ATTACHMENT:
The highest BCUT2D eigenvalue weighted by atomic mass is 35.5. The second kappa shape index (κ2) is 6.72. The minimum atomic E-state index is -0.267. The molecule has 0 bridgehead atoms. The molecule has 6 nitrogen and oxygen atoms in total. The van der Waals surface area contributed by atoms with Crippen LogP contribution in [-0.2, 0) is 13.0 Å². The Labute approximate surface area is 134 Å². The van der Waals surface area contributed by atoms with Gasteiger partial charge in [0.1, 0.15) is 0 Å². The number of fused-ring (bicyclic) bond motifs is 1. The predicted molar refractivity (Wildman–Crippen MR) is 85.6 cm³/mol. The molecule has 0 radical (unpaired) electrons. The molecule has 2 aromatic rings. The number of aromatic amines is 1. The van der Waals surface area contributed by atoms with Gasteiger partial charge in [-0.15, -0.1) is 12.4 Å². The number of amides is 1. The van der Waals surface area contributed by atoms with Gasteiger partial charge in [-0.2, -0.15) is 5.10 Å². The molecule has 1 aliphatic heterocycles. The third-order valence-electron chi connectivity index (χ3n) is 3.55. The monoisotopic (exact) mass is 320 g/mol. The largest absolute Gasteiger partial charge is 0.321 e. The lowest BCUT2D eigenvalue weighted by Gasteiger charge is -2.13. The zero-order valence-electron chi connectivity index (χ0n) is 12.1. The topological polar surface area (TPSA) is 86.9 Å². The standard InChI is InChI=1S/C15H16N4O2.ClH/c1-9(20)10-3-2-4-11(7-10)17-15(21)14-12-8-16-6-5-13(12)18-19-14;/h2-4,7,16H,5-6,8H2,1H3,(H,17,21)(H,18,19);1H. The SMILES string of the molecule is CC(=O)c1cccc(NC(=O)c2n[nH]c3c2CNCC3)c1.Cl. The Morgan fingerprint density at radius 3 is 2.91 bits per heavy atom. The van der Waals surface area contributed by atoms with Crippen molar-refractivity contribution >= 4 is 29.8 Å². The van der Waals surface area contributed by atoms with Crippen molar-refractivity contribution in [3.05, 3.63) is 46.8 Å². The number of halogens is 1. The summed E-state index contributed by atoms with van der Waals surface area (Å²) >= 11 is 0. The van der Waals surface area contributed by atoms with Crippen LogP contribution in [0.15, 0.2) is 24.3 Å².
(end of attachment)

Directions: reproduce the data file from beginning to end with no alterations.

The highest BCUT2D eigenvalue weighted by atomic mass is 35.5. The second kappa shape index (κ2) is 6.72. The minimum atomic E-state index is -0.267. The molecule has 0 bridgehead atoms. The molecule has 6 nitrogen and oxygen atoms in total. The van der Waals surface area contributed by atoms with Crippen LogP contribution in [-0.2, 0) is 13.0 Å². The Labute approximate surface area is 134 Å². The van der Waals surface area contributed by atoms with Gasteiger partial charge in [0.1, 0.15) is 0 Å². The number of fused-ring (bicyclic) bond motifs is 1. The predicted molar refractivity (Wildman–Crippen MR) is 85.6 cm³/mol. The molecule has 0 radical (unpaired) electrons. The molecule has 2 aromatic rings. The number of aromatic amines is 1. The van der Waals surface area contributed by atoms with Gasteiger partial charge in [-0.15, -0.1) is 12.4 Å². The number of amides is 1. The van der Waals surface area contributed by atoms with Gasteiger partial charge in [-0.2, -0.15) is 5.10 Å². The molecule has 1 aliphatic heterocycles. The third-order valence-electron chi connectivity index (χ3n) is 3.55. The monoisotopic (exact) mass is 320 g/mol. The largest absolute Gasteiger partial charge is 0.321 e. The lowest BCUT2D eigenvalue weighted by Gasteiger charge is -2.13. The zero-order valence-electron chi connectivity index (χ0n) is 12.1. The topological polar surface area (TPSA) is 86.9 Å². The standard InChI is InChI=1S/C15H16N4O2.ClH/c1-9(20)10-3-2-4-11(7-10)17-15(21)14-12-8-16-6-5-13(12)18-19-14;/h2-4,7,16H,5-6,8H2,1H3,(H,17,21)(H,18,19);1H. The SMILES string of the molecule is CC(=O)c1cccc(NC(=O)c2n[nH]c3c2CNCC3)c1.Cl. The Morgan fingerprint density at radius 3 is 2.91 bits per heavy atom. The van der Waals surface area contributed by atoms with Crippen molar-refractivity contribution >= 4 is 29.8 Å². The van der Waals surface area contributed by atoms with Crippen molar-refractivity contribution in [3.05, 3.63) is 46.8 Å². The number of halogens is 1. The summed E-state index contributed by atoms with van der Waals surface area (Å²) >= 11 is 0. The van der Waals surface area contributed by atoms with Crippen LogP contribution in [0.15, 0.2) is 24.3 Å².